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Well, isn't that interesting? Could it be that German grammar allows to express a sense of belonging to a place or a sense of identification with its people that is difficult to explain to non-native speakers? You can try it with other sentences, too: Ich bin Spanier vs Ich bin ein Spanier. Both sentences are grammatically correct but there is a nuance as to what they express. ☺️
Yes. And in that nub is the reason why all languages are precious and also why understanding multiple languages expands our intellect.
 

jsalt

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Can you explain, please?
Or, another possibility is that the person who made the sign wasn’t German-speaking themselves? I’m thinking of when I lived in Wuhan in China, and my husband walked to his office every morning. One day he saw a new restaurant putting their sign up in English letters, but it said “restrant”, so he went inside and wrote the correct spelling for them. Next day when he walked past the sign was spelt correctly.
 

Yoyo

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Ich bin Amerikanerin!…..Not…Ich bin “eine” Amerikanerin.
You are right, you wouldn't use the indefinite article in German when stating what country, region or city you are from.
But Kennedy wasn't referring to his place of origin. He wanted to express his solidarity with the people of West Berlin, meaning "I feel as if I were one of you". In that context, the use of the article is correct.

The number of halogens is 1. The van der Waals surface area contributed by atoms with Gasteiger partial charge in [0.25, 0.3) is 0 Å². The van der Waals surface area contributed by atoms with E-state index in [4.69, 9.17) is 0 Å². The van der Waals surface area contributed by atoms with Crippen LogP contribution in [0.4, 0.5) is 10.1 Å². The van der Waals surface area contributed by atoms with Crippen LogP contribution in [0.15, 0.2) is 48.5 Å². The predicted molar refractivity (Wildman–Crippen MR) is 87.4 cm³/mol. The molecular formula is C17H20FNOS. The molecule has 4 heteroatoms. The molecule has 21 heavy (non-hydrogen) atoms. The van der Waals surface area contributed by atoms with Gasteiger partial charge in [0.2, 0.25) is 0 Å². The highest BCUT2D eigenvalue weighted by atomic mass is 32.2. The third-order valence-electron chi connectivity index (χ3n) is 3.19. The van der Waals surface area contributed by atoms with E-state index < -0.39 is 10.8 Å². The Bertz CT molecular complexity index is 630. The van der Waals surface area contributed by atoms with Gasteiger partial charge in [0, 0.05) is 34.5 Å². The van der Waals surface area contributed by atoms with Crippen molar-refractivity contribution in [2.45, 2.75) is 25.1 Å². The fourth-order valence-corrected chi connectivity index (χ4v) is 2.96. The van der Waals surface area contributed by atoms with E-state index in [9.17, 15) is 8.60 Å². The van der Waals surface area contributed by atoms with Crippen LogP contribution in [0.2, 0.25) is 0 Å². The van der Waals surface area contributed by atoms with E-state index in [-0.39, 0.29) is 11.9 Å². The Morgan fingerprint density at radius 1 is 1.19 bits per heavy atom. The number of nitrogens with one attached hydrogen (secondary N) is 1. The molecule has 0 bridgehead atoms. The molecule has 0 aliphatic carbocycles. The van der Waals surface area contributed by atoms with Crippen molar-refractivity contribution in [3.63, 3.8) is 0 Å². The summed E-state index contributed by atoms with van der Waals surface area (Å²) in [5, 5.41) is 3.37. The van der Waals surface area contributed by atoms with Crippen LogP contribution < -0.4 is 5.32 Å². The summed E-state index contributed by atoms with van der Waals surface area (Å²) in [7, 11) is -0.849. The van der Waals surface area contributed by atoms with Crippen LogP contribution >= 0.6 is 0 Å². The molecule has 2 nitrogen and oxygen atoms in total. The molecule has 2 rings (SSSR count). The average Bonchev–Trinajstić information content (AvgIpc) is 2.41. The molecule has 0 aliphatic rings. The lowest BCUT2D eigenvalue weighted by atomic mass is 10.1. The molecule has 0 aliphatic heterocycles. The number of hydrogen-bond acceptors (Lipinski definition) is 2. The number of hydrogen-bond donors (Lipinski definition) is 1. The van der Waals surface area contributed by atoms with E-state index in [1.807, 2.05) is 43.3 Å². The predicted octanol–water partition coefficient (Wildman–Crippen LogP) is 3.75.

Jodean

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I live in Frankfurt and JFK made a speech here before he went to Berlin. One of my jokes is that we are sad that he didn't say he was a Frankfurter.
Anyway, am not a native German speaker, but could it be that this is dialect, to say it this way - Die Zwei Deutsch? Where are these 2 German guys from?
Honestly, though, it probably is just a sign maker typo (done on purpose) because it will get every German speaker that walks by to come in and complain about it being incorrect. Keeps your Albergue full.
Now, I want to stop by and stay there.
 

Felipe

Veteran Member
That's rather ... intriguing.

I don't know whether the photos show the same place. Both photos were taken by pilgrims in the Melide-Arzua-Santiago region.

View attachment 113852
I am completely "lost in translation" with this thread. As for the place, I did not notice the hostal, but I did these two restaurants. as I was arriving after some weeks in Berlin. Seemed to me a living proof of the growing Germanic presence in the Camino - and a smart business idea.
 
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alexwalker

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I heard rumours that when another recent president held a speech in Hamburg, he said "Ich bin ein Hamburger!"
 

Camino Chrissy

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The only sentence I recall from my 5th grade German class is, "Ich kann meine gummischue nicht finden".